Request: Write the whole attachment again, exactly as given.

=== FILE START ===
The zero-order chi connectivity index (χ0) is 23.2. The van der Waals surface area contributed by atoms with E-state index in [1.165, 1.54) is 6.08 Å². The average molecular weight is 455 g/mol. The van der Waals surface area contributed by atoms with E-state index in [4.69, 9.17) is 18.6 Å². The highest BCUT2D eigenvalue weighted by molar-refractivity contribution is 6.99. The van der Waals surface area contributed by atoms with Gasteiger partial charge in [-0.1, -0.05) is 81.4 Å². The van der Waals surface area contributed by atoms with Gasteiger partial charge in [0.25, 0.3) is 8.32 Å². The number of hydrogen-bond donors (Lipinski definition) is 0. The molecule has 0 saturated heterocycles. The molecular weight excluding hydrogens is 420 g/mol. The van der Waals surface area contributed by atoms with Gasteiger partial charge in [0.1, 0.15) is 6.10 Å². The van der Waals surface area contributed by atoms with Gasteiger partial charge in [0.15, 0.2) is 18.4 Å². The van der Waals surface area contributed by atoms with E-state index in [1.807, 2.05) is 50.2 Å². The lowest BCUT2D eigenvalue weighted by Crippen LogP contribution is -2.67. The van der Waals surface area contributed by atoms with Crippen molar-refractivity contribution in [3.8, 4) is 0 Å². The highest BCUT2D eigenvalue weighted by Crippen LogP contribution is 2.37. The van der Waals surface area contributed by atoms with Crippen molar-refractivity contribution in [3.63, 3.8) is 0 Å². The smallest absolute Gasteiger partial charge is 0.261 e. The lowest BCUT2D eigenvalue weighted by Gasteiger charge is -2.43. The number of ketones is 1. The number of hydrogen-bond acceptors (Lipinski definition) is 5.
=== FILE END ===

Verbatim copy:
The zero-order chi connectivity index (χ0) is 23.2. The van der Waals surface area contributed by atoms with E-state index in [1.165, 1.54) is 6.08 Å². The average molecular weight is 455 g/mol. The van der Waals surface area contributed by atoms with E-state index in [4.69, 9.17) is 18.6 Å². The highest BCUT2D eigenvalue weighted by molar-refractivity contribution is 6.99. The van der Waals surface area contributed by atoms with Gasteiger partial charge in [-0.1, -0.05) is 81.4 Å². The van der Waals surface area contributed by atoms with Gasteiger partial charge in [0.25, 0.3) is 8.32 Å². The number of hydrogen-bond donors (Lipinski definition) is 0. The molecule has 0 saturated heterocycles. The molecular weight excluding hydrogens is 420 g/mol. The van der Waals surface area contributed by atoms with Gasteiger partial charge in [0.1, 0.15) is 6.10 Å². The van der Waals surface area contributed by atoms with Gasteiger partial charge in [0.15, 0.2) is 18.4 Å². The van der Waals surface area contributed by atoms with E-state index in [1.807, 2.05) is 50.2 Å². The lowest BCUT2D eigenvalue weighted by Crippen LogP contribution is -2.67. The van der Waals surface area contributed by atoms with Crippen molar-refractivity contribution in [3.8, 4) is 0 Å². The highest BCUT2D eigenvalue weighted by Crippen LogP contribution is 2.37. The van der Waals surface area contributed by atoms with Crippen molar-refractivity contribution in [3.63, 3.8) is 0 Å². The smallest absolute Gasteiger partial charge is 0.261 e. The lowest BCUT2D eigenvalue weighted by Gasteiger charge is -2.43. The number of ketones is 1. The number of hydrogen-bond acceptors (Lipinski definition) is 5.